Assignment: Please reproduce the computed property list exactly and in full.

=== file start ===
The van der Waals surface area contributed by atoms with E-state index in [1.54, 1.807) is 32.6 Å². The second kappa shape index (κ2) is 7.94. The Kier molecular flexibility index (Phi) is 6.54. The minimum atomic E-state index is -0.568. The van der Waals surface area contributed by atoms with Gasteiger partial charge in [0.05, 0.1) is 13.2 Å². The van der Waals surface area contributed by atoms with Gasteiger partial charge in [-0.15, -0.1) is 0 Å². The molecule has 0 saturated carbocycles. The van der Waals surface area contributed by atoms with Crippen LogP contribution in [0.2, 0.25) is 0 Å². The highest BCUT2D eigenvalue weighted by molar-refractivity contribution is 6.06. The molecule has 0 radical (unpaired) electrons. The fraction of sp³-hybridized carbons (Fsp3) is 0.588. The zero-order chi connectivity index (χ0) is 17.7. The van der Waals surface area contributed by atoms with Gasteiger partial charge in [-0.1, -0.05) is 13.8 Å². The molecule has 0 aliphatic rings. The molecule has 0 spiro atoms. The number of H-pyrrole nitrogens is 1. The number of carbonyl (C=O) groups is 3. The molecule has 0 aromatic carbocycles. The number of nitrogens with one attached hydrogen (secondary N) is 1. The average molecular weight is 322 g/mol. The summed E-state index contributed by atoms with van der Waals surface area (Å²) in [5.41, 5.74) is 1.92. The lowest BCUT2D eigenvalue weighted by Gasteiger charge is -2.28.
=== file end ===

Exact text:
The van der Waals surface area contributed by atoms with E-state index in [1.54, 1.807) is 32.6 Å². The second kappa shape index (κ2) is 7.94. The Kier molecular flexibility index (Phi) is 6.54. The minimum atomic E-state index is -0.568. The van der Waals surface area contributed by atoms with Gasteiger partial charge in [0.05, 0.1) is 13.2 Å². The van der Waals surface area contributed by atoms with Gasteiger partial charge in [-0.15, -0.1) is 0 Å². The molecule has 0 saturated carbocycles. The van der Waals surface area contributed by atoms with Crippen LogP contribution in [0.2, 0.25) is 0 Å². The highest BCUT2D eigenvalue weighted by molar-refractivity contribution is 6.06. The molecule has 0 radical (unpaired) electrons. The fraction of sp³-hybridized carbons (Fsp3) is 0.588. The zero-order chi connectivity index (χ0) is 17.7. The van der Waals surface area contributed by atoms with Gasteiger partial charge in [-0.1, -0.05) is 13.8 Å². The molecule has 0 aliphatic rings. The molecule has 0 spiro atoms. The number of H-pyrrole nitrogens is 1. The number of carbonyl (C=O) groups is 3. The molecule has 0 aromatic carbocycles. The number of nitrogens with one attached hydrogen (secondary N) is 1. The average molecular weight is 322 g/mol. The summed E-state index contributed by atoms with van der Waals surface area (Å²) in [5.41, 5.74) is 1.92. The lowest BCUT2D eigenvalue weighted by Gasteiger charge is -2.28.